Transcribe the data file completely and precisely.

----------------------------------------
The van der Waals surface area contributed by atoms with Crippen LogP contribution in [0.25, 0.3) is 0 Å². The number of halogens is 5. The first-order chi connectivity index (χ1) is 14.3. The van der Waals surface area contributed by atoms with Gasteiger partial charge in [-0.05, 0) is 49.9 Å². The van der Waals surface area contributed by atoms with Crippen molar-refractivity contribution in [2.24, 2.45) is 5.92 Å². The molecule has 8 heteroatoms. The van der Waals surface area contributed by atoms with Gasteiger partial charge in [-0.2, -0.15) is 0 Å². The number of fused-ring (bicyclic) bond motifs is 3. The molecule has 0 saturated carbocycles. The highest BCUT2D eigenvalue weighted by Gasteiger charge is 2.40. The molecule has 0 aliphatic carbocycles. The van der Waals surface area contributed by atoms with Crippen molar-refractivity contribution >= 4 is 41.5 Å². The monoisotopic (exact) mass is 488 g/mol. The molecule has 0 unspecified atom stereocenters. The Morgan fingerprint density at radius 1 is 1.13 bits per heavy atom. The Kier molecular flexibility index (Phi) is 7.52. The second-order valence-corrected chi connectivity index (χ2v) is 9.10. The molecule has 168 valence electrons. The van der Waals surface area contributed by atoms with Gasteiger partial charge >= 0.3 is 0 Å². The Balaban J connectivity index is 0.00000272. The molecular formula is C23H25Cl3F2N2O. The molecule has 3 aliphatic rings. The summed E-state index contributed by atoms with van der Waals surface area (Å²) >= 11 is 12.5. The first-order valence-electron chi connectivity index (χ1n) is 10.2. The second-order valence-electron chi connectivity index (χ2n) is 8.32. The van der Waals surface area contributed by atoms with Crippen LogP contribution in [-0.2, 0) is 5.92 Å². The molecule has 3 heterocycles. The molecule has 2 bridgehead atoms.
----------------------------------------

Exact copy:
The van der Waals surface area contributed by atoms with Crippen LogP contribution in [0.25, 0.3) is 0 Å². The number of halogens is 5. The first-order chi connectivity index (χ1) is 14.3. The van der Waals surface area contributed by atoms with Gasteiger partial charge in [-0.05, 0) is 49.9 Å². The van der Waals surface area contributed by atoms with Crippen molar-refractivity contribution in [2.24, 2.45) is 5.92 Å². The molecule has 8 heteroatoms. The van der Waals surface area contributed by atoms with Gasteiger partial charge in [-0.2, -0.15) is 0 Å². The number of fused-ring (bicyclic) bond motifs is 3. The molecule has 0 saturated carbocycles. The highest BCUT2D eigenvalue weighted by Gasteiger charge is 2.40. The molecule has 0 aliphatic carbocycles. The van der Waals surface area contributed by atoms with Crippen molar-refractivity contribution >= 4 is 41.5 Å². The monoisotopic (exact) mass is 488 g/mol. The molecule has 0 unspecified atom stereocenters. The Morgan fingerprint density at radius 1 is 1.13 bits per heavy atom. The Kier molecular flexibility index (Phi) is 7.52. The second-order valence-corrected chi connectivity index (χ2v) is 9.10. The molecule has 168 valence electrons. The van der Waals surface area contributed by atoms with Gasteiger partial charge >= 0.3 is 0 Å². The Balaban J connectivity index is 0.00000272. The molecular formula is C23H25Cl3F2N2O. The molecule has 3 aliphatic rings. The summed E-state index contributed by atoms with van der Waals surface area (Å²) >= 11 is 12.5. The first-order valence-electron chi connectivity index (χ1n) is 10.2. The second-order valence-electron chi connectivity index (χ2n) is 8.32. The van der Waals surface area contributed by atoms with Crippen LogP contribution in [-0.2, 0) is 5.92 Å². The molecule has 3 heterocycles. The molecule has 2 bridgehead atoms.